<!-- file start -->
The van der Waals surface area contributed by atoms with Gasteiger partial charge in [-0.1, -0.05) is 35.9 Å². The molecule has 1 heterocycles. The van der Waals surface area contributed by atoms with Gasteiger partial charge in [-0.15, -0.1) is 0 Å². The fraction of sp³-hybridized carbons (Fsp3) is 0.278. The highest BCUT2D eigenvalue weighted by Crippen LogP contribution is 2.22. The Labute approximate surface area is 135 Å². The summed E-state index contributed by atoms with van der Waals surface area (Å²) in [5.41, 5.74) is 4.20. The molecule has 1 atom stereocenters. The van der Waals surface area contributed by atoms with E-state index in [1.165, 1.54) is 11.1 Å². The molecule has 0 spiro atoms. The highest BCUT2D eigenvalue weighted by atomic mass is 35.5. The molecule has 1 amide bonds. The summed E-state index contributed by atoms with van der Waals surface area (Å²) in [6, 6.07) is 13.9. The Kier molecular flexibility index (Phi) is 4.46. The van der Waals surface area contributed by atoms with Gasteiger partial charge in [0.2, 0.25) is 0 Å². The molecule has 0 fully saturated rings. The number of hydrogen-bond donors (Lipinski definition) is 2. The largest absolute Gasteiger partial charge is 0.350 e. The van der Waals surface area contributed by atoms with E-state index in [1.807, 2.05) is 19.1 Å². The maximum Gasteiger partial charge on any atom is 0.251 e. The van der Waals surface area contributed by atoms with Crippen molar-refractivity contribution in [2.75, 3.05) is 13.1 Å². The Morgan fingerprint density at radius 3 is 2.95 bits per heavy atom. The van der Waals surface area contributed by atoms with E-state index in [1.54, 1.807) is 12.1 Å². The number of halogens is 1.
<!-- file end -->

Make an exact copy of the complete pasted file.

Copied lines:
The van der Waals surface area contributed by atoms with Gasteiger partial charge in [-0.1, -0.05) is 35.9 Å². The molecule has 1 heterocycles. The van der Waals surface area contributed by atoms with Gasteiger partial charge in [-0.15, -0.1) is 0 Å². The fraction of sp³-hybridized carbons (Fsp3) is 0.278. The highest BCUT2D eigenvalue weighted by Crippen LogP contribution is 2.22. The Labute approximate surface area is 135 Å². The summed E-state index contributed by atoms with van der Waals surface area (Å²) in [5.41, 5.74) is 4.20. The molecule has 1 atom stereocenters. The van der Waals surface area contributed by atoms with E-state index in [1.165, 1.54) is 11.1 Å². The molecule has 0 spiro atoms. The highest BCUT2D eigenvalue weighted by atomic mass is 35.5. The molecule has 1 amide bonds. The summed E-state index contributed by atoms with van der Waals surface area (Å²) in [6, 6.07) is 13.9. The Kier molecular flexibility index (Phi) is 4.46. The van der Waals surface area contributed by atoms with Gasteiger partial charge in [0.2, 0.25) is 0 Å². The molecule has 0 fully saturated rings. The number of hydrogen-bond donors (Lipinski definition) is 2. The largest absolute Gasteiger partial charge is 0.350 e. The van der Waals surface area contributed by atoms with E-state index in [1.807, 2.05) is 19.1 Å². The maximum Gasteiger partial charge on any atom is 0.251 e. The van der Waals surface area contributed by atoms with Crippen molar-refractivity contribution in [2.75, 3.05) is 13.1 Å². The Morgan fingerprint density at radius 3 is 2.95 bits per heavy atom. The van der Waals surface area contributed by atoms with E-state index in [1.54, 1.807) is 12.1 Å². The number of halogens is 1.